how to do a weekly brain dump and plan your week accordingly, journaling, organize your life and family

How to keep your sanity and still get all the things done

Do you find yourself with an ever-increasing to-do list and not enough time to get it all done? Why are we so busy running around being busy? How can we save our sanity and still get everything done without throwing our hands up in despair?

Thanks to Flylady I have spent the last few years creating and putting into place many routines that help me to tackle #allthethings that need be done to keep this ship running smoothly. This whole “adulting” thing didn’t come with a manual. Thanks to the dear advice from my favorite fly-fisher-woman from North Carolina I have gleaned a few tips on how to maintain my sanity while attempting life.

Having routines is just one of those things I have gleaned from FlyLady; you can read about my morning and evening routines here. Another one of the many routines that I have created to help me keep my sanity is my Sunday afternoon weekly planning routine. This is a mini-planning session that helps me to create a game plan on just how I am going to attack the following 7 days.

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Brain Dump

Using my trusty spiral notebook and a simple planning page I can map out just what needs to be done so that I don’t end up back at square one next weekend wondering what happened with our time. First, I settle in with a hot cup of coffee and spend some time in reflection; just thinking back to the previous week and evaluating how it went. I only spend about 5 minutes here, but I ask myself these three questions:

  1. What went well this past week?
  2. What didn’t go so great this week
  3. What items are still on my to-do list that didn’t happen last week?

Then I spend another 10 minutes or so emptying out my brain, in a mini brain dump, if you will. To read all about doing a full-on brain dump I suggest you read Getting Things Done by David Allen. But for this small weekly brain dump, we are just listing out all the nagging thoughts that are cluttering up our brains and wearing us out before we even start our to-do list. David Allens says:

“Your mind is for having ideas,

not holding them.” 

I just love how this reminds us to get all our great ideas out of our heads and out onto paper otherwise I will spend way too much of our precious little brain power just trying to remember all the things and won’t be able to really delve into the true powers of our craniums.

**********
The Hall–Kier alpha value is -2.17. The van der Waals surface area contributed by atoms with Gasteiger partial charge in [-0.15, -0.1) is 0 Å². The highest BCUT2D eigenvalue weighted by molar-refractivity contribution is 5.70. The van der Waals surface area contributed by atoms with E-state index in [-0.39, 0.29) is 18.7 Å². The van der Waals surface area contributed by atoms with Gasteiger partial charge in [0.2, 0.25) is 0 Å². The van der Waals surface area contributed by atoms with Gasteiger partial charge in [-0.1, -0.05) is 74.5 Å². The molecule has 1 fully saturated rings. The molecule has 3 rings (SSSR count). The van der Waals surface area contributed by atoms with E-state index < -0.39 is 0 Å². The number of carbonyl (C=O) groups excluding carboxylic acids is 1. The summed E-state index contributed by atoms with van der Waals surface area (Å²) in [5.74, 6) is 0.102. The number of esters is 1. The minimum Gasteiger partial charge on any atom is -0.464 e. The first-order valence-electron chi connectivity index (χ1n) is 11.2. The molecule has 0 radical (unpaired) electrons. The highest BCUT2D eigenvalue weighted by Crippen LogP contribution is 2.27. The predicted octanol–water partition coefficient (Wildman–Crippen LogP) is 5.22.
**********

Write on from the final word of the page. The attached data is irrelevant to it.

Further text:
weekly plan ideas for real life, how to do a weekly brain dump, journaling, organize your family, use a bullet journal, notebook, or digital planner to keep your sanity and get it all done
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Once we have everything written down it is a little bit easier to tackle our many nagging to-dos with a little bit of clarity and less anxiety. For me, when I look at a concrete list – rather than having everything running around in my jumbled brain – then it doesn’t look so bad. There are many different productivity experts out there that suggest many different ideas, but the best one is the one that works for you and your preferences.

Plan your week and work your Plan

One option is to mark each item with A, B, and C based on their priority levels. Or place them into their own categories on a grid such as one Stephen Covey used. I like to look ahead at my calendar and see which days still have some space in them and simply assign a time during the week that I am going to tackle my many projects or tasks. But my schedule is ever changing and not really structured so this might not work for you. If you have a set schedule and know that you work every Tuesday through Saturday 10-6, then maybe Monday is your “Get it Done” day instead!

I am not really a type-A analytical person, plus I am in a phase of my life where I need to wait for nap time if I want to be able to focus or make any sort of a phone call that doesn’t end in me sounding like I have turrets yelling at my kid in the background. So for me, I don’t put each individual item into a time slot on my calendar, I will instead wait for a quiet moment and then look at my list and pick one item that I can get done in the amount of time I have that day.

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Pick your One Thing

I have recently read “The One Thing” by Gary Keller and Jay Papasan and really liked their idea of picking one thing that absolutely must get done then focusing on that one thing until it is done. So for me, I might put a star next to the one item that I really want to make sure gets done that week even if nothing else happens. Because sometimes, life, right?

Once you have these items scheduled on your calendar it is more of a matter of keeping that appointment with yourself. I know for me, this can be very hard to do if I have an appointment with someone else then I go out of my way to make sure I keep it. However, for some reason, I let myself off the hook very easily and have a hard time following through with my best-laid plans. Once I find a way to make myself do what I set out to do and not goof off on my phone then I will let you know in another blog post! In the meantime, if you have a special trick for getting “all the things” done, let us know in the comments.

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